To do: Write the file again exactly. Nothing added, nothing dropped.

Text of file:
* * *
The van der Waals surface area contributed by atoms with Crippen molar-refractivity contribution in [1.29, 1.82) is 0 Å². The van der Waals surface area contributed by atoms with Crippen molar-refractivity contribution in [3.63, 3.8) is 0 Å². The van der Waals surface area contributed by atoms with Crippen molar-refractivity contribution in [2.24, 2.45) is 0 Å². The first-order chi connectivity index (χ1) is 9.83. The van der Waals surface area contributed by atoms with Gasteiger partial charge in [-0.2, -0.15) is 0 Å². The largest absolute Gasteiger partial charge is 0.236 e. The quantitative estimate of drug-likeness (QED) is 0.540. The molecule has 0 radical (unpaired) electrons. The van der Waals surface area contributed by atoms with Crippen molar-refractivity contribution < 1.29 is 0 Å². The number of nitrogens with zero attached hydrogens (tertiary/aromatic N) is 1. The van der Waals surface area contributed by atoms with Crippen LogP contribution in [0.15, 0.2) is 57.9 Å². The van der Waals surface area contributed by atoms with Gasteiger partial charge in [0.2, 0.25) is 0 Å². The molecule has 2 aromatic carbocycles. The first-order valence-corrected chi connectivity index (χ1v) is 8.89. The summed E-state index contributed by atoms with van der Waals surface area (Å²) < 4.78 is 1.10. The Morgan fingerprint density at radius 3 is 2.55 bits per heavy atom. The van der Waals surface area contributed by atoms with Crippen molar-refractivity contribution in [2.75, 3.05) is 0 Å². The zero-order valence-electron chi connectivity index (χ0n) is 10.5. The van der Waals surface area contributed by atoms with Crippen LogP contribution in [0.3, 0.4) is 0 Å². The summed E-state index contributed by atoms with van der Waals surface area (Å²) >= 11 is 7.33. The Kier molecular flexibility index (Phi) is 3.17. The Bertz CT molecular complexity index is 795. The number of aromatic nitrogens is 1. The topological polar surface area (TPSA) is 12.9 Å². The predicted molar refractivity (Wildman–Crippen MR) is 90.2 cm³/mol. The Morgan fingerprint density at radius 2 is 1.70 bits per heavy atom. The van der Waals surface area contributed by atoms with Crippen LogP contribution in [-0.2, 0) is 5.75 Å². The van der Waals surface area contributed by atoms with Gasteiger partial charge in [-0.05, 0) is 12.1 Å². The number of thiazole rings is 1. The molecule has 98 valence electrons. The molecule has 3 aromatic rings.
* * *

The van der Waals surface area contributed by atoms with Crippen molar-refractivity contribution in [1.29, 1.82) is 0 Å². The van der Waals surface area contributed by atoms with Crippen molar-refractivity contribution in [3.63, 3.8) is 0 Å². The van der Waals surface area contributed by atoms with Crippen molar-refractivity contribution in [2.24, 2.45) is 0 Å². The first-order chi connectivity index (χ1) is 9.83. The van der Waals surface area contributed by atoms with Gasteiger partial charge in [-0.2, -0.15) is 0 Å². The largest absolute Gasteiger partial charge is 0.236 e. The quantitative estimate of drug-likeness (QED) is 0.540. The molecule has 0 radical (unpaired) electrons. The van der Waals surface area contributed by atoms with Crippen molar-refractivity contribution < 1.29 is 0 Å². The number of nitrogens with zero attached hydrogens (tertiary/aromatic N) is 1. The van der Waals surface area contributed by atoms with Crippen LogP contribution in [0.15, 0.2) is 57.9 Å². The van der Waals surface area contributed by atoms with Gasteiger partial charge in [0.2, 0.25) is 0 Å². The molecule has 2 aromatic carbocycles. The first-order valence-corrected chi connectivity index (χ1v) is 8.89. The summed E-state index contributed by atoms with van der Waals surface area (Å²) < 4.78 is 1.10. The Morgan fingerprint density at radius 3 is 2.55 bits per heavy atom. The van der Waals surface area contributed by atoms with Crippen molar-refractivity contribution in [2.75, 3.05) is 0 Å². The zero-order valence-electron chi connectivity index (χ0n) is 10.5. The van der Waals surface area contributed by atoms with Crippen LogP contribution in [0.3, 0.4) is 0 Å². The summed E-state index contributed by atoms with van der Waals surface area (Å²) >= 11 is 7.33. The Kier molecular flexibility index (Phi) is 3.17. The Bertz CT molecular complexity index is 795. The number of aromatic nitrogens is 1. The topological polar surface area (TPSA) is 12.9 Å². The predicted molar refractivity (Wildman–Crippen MR) is 90.2 cm³/mol. The Morgan fingerprint density at radius 2 is 1.70 bits per heavy atom. The van der Waals surface area contributed by atoms with Crippen LogP contribution in [-0.2, 0) is 5.75 Å². The van der Waals surface area contributed by atoms with Gasteiger partial charge in [-0.05, 0) is 12.1 Å². The number of thiazole rings is 1. The molecule has 98 valence electrons. The molecule has 3 aromatic rings.